Do You Know What Your Competitors Are Doing?
When I speak with executives from various departments and companies across the spectrum, I’ll often ask the question: “What are your competitors doing?”
It’s awkward. Executives glance around the room waiting for another to speak. We’ll sit and wait for an answer.
Who owns this? Who knows it? Why don’t we know it?
The silence continues.
Eventually, the de facto leader in the room will respond and provide a haphazard answer about one or two of their competitors. Usually, they have upwards of a dozen competitors across various product lines and market segments. I’m still no closer to getting a meaningful answer.
So what do we do? Or, better stated, what do you do?
If your department or organization hasn’t woven CI into its DNA, then you’re in this group and are probably at a loss. So, let’s start with what our best customers have done.
Making CI Part of Your Business Identity
The brightest and fastest growing firms don’t just do competitive intelligence -- they purposefully weave it into their identity. They’re collecting reviews, news articles, marketing collateral, product documents, filings, and social media to pull out powerful market and competitor trends, and acting on this information across their organization. Their CI teams are often product marketers who have CI in their job description and a chunk of time dedicated to it. Or, in larger organizations, they have their own dedicated strategy and CI team who inform internal stakeholders, such as marketing, sales, and product.
Of course, the underlying business model is critical to their company’s success, but they’re benefiting from improved external visibility to the marketplace as a result of great CI work. Remember, internal decisions are not made in a vacuum, nor are markets stable. Rather, market boundaries and structures are fluid. This reality has never been more true with the advancement of technology. Innovative business models fueled by the acceleration of data are rapidly engulfing old industries before they even realize it.
Understanding The Levels of Competitors in Your Market
The best CI folks have meticulously organized their competitors into tiers (e.g., I, II, IIB, III). Tier I competitors are usually companies that offer a directly competitive product or service in the customer’s main product line. Tier II competitors are competitors in a less prioritized product line or that only offer one competitive product in their suite. Tier III are generally chasing a different segment of the market (SMBs vs. Enterprise), offer encroaching products or services, or are a fledgling startup with promising tech or an experienced team.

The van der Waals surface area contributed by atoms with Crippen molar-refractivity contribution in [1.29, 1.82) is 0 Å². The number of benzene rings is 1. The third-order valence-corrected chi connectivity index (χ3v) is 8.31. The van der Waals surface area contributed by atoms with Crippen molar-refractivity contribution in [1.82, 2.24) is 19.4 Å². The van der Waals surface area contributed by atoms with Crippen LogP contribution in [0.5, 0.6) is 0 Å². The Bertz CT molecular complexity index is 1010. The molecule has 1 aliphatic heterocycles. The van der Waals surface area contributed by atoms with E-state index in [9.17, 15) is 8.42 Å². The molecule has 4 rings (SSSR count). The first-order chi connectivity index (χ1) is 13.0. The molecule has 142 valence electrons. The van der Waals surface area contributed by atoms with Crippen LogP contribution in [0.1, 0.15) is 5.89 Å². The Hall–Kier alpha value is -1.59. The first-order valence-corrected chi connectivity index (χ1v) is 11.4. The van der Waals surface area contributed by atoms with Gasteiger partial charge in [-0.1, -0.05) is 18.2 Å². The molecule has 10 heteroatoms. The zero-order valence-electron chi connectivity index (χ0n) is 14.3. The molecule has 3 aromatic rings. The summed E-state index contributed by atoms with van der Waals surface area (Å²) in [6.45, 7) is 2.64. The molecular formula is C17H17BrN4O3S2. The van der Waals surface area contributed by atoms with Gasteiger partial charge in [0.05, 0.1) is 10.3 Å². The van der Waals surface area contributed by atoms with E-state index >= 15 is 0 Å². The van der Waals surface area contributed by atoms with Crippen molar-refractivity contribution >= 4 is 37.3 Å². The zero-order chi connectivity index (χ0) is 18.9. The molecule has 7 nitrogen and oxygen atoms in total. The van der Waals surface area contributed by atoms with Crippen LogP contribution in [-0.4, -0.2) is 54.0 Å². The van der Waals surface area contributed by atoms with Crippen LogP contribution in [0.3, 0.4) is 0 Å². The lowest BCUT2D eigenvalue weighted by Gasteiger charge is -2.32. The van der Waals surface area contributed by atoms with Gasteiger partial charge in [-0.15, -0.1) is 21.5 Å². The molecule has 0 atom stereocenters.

What’s interesting is that many of our customers track companies that they don’t actively currently compete against. Why track them then, you ask? Well, did you notice that company XYZ offers great tech in an adjacent market, and, in an effort to move up/downstream to reduce their cost structure, have launched a product that will directly compete against yours? Probably not, at least until you’ve lost tens, hundreds, or thousands of deals to them.
So, while the average company may not have noticed until their boss calls them into their office, our customers saw that transition. They saw it early and were proactive about it. How? They spotted trends in their blog posts and YouTube videos that suggested they were targeting SMBs from the nature of the content. Then, they tied that knowledge together with the fact that their competitor was hiring sales reps at a feverish pace with a job description that read, “You will connect with a high volume of inbound leads and marketing generated opportunities in the SMB space of online marketing.” Hmmm…
As if that wasn’t enough, eight weeks later they tied the third piece of intel to the equation: a new line on their products page read, “Small to medium sized businesses.” But wait, it’s not over. The fourth change to their pricing page: a newly listed SMB pricing option. Gasp. “They have a pricing page?!” Yes, they do.
Andy Grove’s famed management book titled “Only the Paranoid Survive,” would be an appropriate title for a CI novel. While we don’t believe you really have to be paranoid to survive, we do believe you have to be smart. Part of that is being proactive, not reactive. Another part of that is acknowledging the fact of the matter that markets are not stable - they’re fluid. Likewise, neither are competitors. There are new ones, old ones, evolving ones, emerging ones, accelerating ones, and unknown ones - recognizing and acknowledging that fact is the first step to getting ahead in your market.
Positioning Yourself as Market Leaders
Let’s avoid those wide eyes, blank stares, and the silence of not knowing. Get out in front of the competition proactively before you become reactive. When there are constant changes happening not only within your market, but with CI technology, it’s important to stay ahead of the curve. Ensure that your company is making CI a critical part of its business strategy. It’s also crucial to understand the whole scope of those who could be considered competitors. By developing a full understanding of CI and its benefits, you will be able to innovate efficiently and position yourself as a market leader.
Topics: Competitive Intelligence